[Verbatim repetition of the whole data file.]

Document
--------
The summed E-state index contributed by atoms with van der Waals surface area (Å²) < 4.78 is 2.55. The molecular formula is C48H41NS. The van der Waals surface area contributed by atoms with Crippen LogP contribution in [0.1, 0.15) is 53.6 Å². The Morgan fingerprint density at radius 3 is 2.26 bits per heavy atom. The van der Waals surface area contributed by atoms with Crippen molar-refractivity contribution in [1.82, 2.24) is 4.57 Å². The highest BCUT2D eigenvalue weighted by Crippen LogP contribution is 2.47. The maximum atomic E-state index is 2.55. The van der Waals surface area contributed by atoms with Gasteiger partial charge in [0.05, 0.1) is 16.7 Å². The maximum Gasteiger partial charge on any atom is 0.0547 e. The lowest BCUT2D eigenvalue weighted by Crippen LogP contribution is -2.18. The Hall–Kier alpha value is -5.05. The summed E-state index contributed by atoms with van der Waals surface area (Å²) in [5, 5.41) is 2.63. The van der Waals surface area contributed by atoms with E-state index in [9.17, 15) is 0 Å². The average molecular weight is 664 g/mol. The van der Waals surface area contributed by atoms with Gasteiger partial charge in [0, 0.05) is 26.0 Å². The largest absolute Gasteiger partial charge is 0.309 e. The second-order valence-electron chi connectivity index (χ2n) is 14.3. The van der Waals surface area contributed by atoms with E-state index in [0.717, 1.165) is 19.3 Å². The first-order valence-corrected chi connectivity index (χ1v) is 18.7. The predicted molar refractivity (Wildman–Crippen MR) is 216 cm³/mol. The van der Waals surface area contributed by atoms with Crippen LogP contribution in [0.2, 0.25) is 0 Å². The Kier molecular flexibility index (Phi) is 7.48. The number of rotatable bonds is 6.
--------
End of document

The summed E-state index contributed by atoms with van der Waals surface area (Å²) < 4.78 is 2.55. The molecular formula is C48H41NS. The van der Waals surface area contributed by atoms with Crippen LogP contribution in [0.1, 0.15) is 53.6 Å². The Morgan fingerprint density at radius 3 is 2.26 bits per heavy atom. The van der Waals surface area contributed by atoms with Crippen molar-refractivity contribution in [1.82, 2.24) is 4.57 Å². The highest BCUT2D eigenvalue weighted by Crippen LogP contribution is 2.47. The maximum atomic E-state index is 2.55. The van der Waals surface area contributed by atoms with Gasteiger partial charge in [0.05, 0.1) is 16.7 Å². The maximum Gasteiger partial charge on any atom is 0.0547 e. The lowest BCUT2D eigenvalue weighted by Crippen LogP contribution is -2.18. The Hall–Kier alpha value is -5.05. The summed E-state index contributed by atoms with van der Waals surface area (Å²) in [5, 5.41) is 2.63. The van der Waals surface area contributed by atoms with E-state index in [9.17, 15) is 0 Å². The average molecular weight is 664 g/mol. The van der Waals surface area contributed by atoms with Gasteiger partial charge in [0, 0.05) is 26.0 Å². The largest absolute Gasteiger partial charge is 0.309 e. The second-order valence-electron chi connectivity index (χ2n) is 14.3. The van der Waals surface area contributed by atoms with E-state index in [0.717, 1.165) is 19.3 Å². The first-order valence-corrected chi connectivity index (χ1v) is 18.7. The predicted molar refractivity (Wildman–Crippen MR) is 216 cm³/mol. The van der Waals surface area contributed by atoms with Crippen LogP contribution in [0.2, 0.25) is 0 Å². The Kier molecular flexibility index (Phi) is 7.48. The number of rotatable bonds is 6.